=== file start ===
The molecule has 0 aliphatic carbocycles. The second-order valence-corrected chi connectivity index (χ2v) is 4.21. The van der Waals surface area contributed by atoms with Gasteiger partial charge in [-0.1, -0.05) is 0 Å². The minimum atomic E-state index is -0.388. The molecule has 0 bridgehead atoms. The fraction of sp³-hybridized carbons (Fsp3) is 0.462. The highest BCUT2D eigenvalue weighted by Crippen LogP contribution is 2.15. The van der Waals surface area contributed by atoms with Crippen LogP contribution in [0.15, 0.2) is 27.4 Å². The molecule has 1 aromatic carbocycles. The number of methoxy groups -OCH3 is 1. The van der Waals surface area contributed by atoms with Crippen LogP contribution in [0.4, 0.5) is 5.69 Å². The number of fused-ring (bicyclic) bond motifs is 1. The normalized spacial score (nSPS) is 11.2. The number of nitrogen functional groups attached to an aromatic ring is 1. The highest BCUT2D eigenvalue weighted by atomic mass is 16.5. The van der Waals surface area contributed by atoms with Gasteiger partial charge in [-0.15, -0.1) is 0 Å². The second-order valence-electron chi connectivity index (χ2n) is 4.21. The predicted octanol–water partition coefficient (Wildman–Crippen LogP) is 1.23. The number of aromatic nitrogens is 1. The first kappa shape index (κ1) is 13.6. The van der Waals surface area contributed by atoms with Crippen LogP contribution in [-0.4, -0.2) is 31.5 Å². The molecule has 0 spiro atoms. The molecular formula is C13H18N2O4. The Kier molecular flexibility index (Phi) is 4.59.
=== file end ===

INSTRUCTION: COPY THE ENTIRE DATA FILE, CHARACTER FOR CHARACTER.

The molecule has 0 aliphatic carbocycles. The second-order valence-corrected chi connectivity index (χ2v) is 4.21. The van der Waals surface area contributed by atoms with Gasteiger partial charge in [-0.1, -0.05) is 0 Å². The minimum atomic E-state index is -0.388. The molecule has 0 bridgehead atoms. The fraction of sp³-hybridized carbons (Fsp3) is 0.462. The highest BCUT2D eigenvalue weighted by Crippen LogP contribution is 2.15. The van der Waals surface area contributed by atoms with Crippen LogP contribution in [0.15, 0.2) is 27.4 Å². The molecule has 1 aromatic carbocycles. The number of methoxy groups -OCH3 is 1. The van der Waals surface area contributed by atoms with Crippen LogP contribution in [0.4, 0.5) is 5.69 Å². The number of fused-ring (bicyclic) bond motifs is 1. The normalized spacial score (nSPS) is 11.2. The number of nitrogen functional groups attached to an aromatic ring is 1. The highest BCUT2D eigenvalue weighted by atomic mass is 16.5. The van der Waals surface area contributed by atoms with Gasteiger partial charge in [-0.15, -0.1) is 0 Å². The second-order valence-electron chi connectivity index (χ2n) is 4.21. The predicted octanol–water partition coefficient (Wildman–Crippen LogP) is 1.23. The number of aromatic nitrogens is 1. The first kappa shape index (κ1) is 13.6. The van der Waals surface area contributed by atoms with Crippen LogP contribution in [-0.4, -0.2) is 31.5 Å². The molecule has 0 spiro atoms. The molecular formula is C13H18N2O4. The Kier molecular flexibility index (Phi) is 4.59.